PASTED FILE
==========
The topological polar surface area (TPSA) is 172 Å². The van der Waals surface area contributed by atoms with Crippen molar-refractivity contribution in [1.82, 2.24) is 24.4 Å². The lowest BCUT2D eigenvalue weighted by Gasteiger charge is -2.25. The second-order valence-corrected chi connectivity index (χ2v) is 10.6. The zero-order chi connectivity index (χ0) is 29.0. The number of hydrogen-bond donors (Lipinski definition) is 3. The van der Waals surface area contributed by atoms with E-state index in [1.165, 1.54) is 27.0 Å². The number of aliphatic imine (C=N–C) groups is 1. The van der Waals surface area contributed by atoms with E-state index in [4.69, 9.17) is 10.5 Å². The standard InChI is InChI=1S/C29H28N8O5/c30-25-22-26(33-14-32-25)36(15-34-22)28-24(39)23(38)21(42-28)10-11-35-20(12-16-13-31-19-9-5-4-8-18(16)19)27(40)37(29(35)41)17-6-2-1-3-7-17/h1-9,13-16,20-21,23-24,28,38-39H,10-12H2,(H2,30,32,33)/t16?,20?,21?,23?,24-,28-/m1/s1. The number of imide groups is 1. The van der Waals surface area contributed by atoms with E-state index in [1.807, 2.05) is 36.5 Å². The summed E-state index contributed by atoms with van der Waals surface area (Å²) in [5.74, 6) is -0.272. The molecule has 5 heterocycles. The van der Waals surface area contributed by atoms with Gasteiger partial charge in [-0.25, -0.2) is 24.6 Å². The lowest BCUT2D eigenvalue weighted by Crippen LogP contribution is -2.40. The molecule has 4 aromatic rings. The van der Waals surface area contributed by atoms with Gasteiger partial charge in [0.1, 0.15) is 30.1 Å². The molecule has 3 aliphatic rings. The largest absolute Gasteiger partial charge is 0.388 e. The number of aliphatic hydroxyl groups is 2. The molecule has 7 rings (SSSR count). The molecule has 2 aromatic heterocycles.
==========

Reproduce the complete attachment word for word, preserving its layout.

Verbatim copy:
The topological polar surface area (TPSA) is 172 Å². The van der Waals surface area contributed by atoms with Crippen molar-refractivity contribution in [1.82, 2.24) is 24.4 Å². The lowest BCUT2D eigenvalue weighted by Gasteiger charge is -2.25. The second-order valence-corrected chi connectivity index (χ2v) is 10.6. The zero-order chi connectivity index (χ0) is 29.0. The number of hydrogen-bond donors (Lipinski definition) is 3. The van der Waals surface area contributed by atoms with E-state index in [1.165, 1.54) is 27.0 Å². The number of aliphatic imine (C=N–C) groups is 1. The van der Waals surface area contributed by atoms with E-state index in [4.69, 9.17) is 10.5 Å². The standard InChI is InChI=1S/C29H28N8O5/c30-25-22-26(33-14-32-25)36(15-34-22)28-24(39)23(38)21(42-28)10-11-35-20(12-16-13-31-19-9-5-4-8-18(16)19)27(40)37(29(35)41)17-6-2-1-3-7-17/h1-9,13-16,20-21,23-24,28,38-39H,10-12H2,(H2,30,32,33)/t16?,20?,21?,23?,24-,28-/m1/s1. The number of imide groups is 1. The van der Waals surface area contributed by atoms with E-state index in [1.807, 2.05) is 36.5 Å². The summed E-state index contributed by atoms with van der Waals surface area (Å²) in [5.74, 6) is -0.272. The molecule has 5 heterocycles. The van der Waals surface area contributed by atoms with Gasteiger partial charge in [-0.25, -0.2) is 24.6 Å². The lowest BCUT2D eigenvalue weighted by Crippen LogP contribution is -2.40. The molecule has 4 aromatic rings. The van der Waals surface area contributed by atoms with Gasteiger partial charge in [0.1, 0.15) is 30.1 Å². The molecule has 3 aliphatic rings. The largest absolute Gasteiger partial charge is 0.388 e. The number of aliphatic hydroxyl groups is 2. The molecule has 7 rings (SSSR count). The molecule has 2 aromatic heterocycles.